LED Trial with Critical Jack

Soft Secrets
17 Aug 2011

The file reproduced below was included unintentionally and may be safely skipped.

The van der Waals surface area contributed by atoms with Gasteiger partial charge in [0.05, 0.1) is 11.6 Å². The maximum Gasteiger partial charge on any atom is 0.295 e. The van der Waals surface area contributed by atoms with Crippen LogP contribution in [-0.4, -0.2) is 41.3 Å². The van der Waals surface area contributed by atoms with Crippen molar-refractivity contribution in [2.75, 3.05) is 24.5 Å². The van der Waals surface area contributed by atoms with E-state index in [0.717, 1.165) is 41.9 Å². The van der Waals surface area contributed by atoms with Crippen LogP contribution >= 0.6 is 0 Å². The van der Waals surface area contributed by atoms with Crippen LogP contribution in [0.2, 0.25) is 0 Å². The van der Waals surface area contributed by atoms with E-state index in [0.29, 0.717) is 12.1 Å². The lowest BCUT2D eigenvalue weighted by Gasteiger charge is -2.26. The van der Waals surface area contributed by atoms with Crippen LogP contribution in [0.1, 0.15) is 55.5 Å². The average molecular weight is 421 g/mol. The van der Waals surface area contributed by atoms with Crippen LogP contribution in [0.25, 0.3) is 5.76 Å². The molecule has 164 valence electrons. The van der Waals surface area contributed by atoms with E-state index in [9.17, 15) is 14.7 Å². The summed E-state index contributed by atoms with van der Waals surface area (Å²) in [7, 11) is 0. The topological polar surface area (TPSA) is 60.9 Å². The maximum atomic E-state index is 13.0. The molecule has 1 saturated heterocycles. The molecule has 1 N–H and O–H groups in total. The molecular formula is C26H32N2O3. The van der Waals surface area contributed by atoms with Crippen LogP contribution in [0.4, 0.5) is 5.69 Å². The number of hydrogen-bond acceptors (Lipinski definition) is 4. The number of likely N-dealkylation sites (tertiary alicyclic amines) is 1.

Light emitting diodes are electroluminescent, they use small doped semiconductors to emit light.